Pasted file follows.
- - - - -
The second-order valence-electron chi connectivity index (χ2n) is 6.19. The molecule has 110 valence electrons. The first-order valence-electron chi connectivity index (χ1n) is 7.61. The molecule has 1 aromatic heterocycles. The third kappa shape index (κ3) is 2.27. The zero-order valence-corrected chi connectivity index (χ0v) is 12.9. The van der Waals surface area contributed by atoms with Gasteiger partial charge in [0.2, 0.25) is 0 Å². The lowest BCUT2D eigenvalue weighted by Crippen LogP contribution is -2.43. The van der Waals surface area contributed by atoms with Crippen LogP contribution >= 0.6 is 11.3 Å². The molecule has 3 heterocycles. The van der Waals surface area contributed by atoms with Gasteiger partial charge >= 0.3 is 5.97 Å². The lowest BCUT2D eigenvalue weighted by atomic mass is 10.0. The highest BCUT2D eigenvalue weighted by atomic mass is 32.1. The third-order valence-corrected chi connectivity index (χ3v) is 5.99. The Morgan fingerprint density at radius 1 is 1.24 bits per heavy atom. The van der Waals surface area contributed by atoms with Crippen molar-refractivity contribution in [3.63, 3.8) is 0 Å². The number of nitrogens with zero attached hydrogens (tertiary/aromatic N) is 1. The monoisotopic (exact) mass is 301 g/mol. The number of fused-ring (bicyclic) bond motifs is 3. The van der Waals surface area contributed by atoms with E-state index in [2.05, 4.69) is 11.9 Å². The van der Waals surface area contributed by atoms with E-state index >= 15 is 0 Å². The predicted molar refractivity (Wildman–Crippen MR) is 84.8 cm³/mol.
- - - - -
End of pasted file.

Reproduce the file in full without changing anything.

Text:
The second-order valence-electron chi connectivity index (χ2n) is 6.19. The molecule has 110 valence electrons. The first-order valence-electron chi connectivity index (χ1n) is 7.61. The molecule has 1 aromatic heterocycles. The third kappa shape index (κ3) is 2.27. The zero-order valence-corrected chi connectivity index (χ0v) is 12.9. The van der Waals surface area contributed by atoms with Gasteiger partial charge in [0.2, 0.25) is 0 Å². The lowest BCUT2D eigenvalue weighted by Crippen LogP contribution is -2.43. The van der Waals surface area contributed by atoms with Crippen LogP contribution >= 0.6 is 11.3 Å². The molecule has 3 heterocycles. The van der Waals surface area contributed by atoms with Gasteiger partial charge >= 0.3 is 5.97 Å². The lowest BCUT2D eigenvalue weighted by atomic mass is 10.0. The highest BCUT2D eigenvalue weighted by atomic mass is 32.1. The third-order valence-corrected chi connectivity index (χ3v) is 5.99. The Morgan fingerprint density at radius 1 is 1.24 bits per heavy atom. The van der Waals surface area contributed by atoms with Crippen molar-refractivity contribution in [3.63, 3.8) is 0 Å². The number of nitrogens with zero attached hydrogens (tertiary/aromatic N) is 1. The monoisotopic (exact) mass is 301 g/mol. The number of fused-ring (bicyclic) bond motifs is 3. The van der Waals surface area contributed by atoms with E-state index in [2.05, 4.69) is 11.9 Å². The van der Waals surface area contributed by atoms with E-state index >= 15 is 0 Å². The predicted molar refractivity (Wildman–Crippen MR) is 84.8 cm³/mol.